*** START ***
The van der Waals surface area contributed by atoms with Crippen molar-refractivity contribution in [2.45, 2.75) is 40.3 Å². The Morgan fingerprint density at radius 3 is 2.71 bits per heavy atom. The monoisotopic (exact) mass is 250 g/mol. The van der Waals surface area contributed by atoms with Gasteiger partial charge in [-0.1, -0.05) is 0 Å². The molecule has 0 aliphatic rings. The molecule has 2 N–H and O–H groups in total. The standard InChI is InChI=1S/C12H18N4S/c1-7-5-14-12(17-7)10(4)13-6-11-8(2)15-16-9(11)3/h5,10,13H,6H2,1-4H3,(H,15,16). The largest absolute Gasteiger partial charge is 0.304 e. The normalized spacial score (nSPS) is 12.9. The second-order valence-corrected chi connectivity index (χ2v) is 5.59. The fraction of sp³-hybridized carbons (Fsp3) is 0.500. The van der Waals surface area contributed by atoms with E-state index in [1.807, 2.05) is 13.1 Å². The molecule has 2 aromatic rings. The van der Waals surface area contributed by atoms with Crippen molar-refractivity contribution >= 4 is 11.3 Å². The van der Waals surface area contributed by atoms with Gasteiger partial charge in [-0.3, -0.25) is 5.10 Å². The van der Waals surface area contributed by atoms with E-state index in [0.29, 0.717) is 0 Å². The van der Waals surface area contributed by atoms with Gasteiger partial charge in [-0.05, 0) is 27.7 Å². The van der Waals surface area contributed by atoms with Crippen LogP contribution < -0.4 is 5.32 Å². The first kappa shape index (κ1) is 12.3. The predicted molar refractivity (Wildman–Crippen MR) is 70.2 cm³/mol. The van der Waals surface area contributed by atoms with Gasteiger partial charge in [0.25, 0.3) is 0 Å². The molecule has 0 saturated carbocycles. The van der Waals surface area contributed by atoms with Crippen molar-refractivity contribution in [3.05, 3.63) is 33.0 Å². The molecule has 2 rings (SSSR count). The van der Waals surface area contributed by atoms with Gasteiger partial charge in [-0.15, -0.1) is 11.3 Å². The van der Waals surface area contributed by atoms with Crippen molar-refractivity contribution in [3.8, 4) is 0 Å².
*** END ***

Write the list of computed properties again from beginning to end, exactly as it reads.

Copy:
The van der Waals surface area contributed by atoms with Crippen molar-refractivity contribution in [2.45, 2.75) is 40.3 Å². The Morgan fingerprint density at radius 3 is 2.71 bits per heavy atom. The monoisotopic (exact) mass is 250 g/mol. The van der Waals surface area contributed by atoms with Gasteiger partial charge in [-0.1, -0.05) is 0 Å². The molecule has 0 aliphatic rings. The molecule has 2 N–H and O–H groups in total. The standard InChI is InChI=1S/C12H18N4S/c1-7-5-14-12(17-7)10(4)13-6-11-8(2)15-16-9(11)3/h5,10,13H,6H2,1-4H3,(H,15,16). The largest absolute Gasteiger partial charge is 0.304 e. The normalized spacial score (nSPS) is 12.9. The second-order valence-corrected chi connectivity index (χ2v) is 5.59. The fraction of sp³-hybridized carbons (Fsp3) is 0.500. The van der Waals surface area contributed by atoms with E-state index in [1.807, 2.05) is 13.1 Å². The molecule has 2 aromatic rings. The van der Waals surface area contributed by atoms with Crippen molar-refractivity contribution >= 4 is 11.3 Å². The van der Waals surface area contributed by atoms with Gasteiger partial charge in [-0.3, -0.25) is 5.10 Å². The van der Waals surface area contributed by atoms with E-state index in [0.29, 0.717) is 0 Å². The van der Waals surface area contributed by atoms with Gasteiger partial charge in [-0.05, 0) is 27.7 Å². The van der Waals surface area contributed by atoms with Crippen LogP contribution < -0.4 is 5.32 Å². The first kappa shape index (κ1) is 12.3. The predicted molar refractivity (Wildman–Crippen MR) is 70.2 cm³/mol. The van der Waals surface area contributed by atoms with Gasteiger partial charge in [0.25, 0.3) is 0 Å². The molecule has 0 saturated carbocycles. The van der Waals surface area contributed by atoms with Crippen molar-refractivity contribution in [3.05, 3.63) is 33.0 Å². The molecule has 2 rings (SSSR count). The van der Waals surface area contributed by atoms with Gasteiger partial charge in [-0.15, -0.1) is 11.3 Å². The van der Waals surface area contributed by atoms with Crippen molar-refractivity contribution in [3.8, 4) is 0 Å².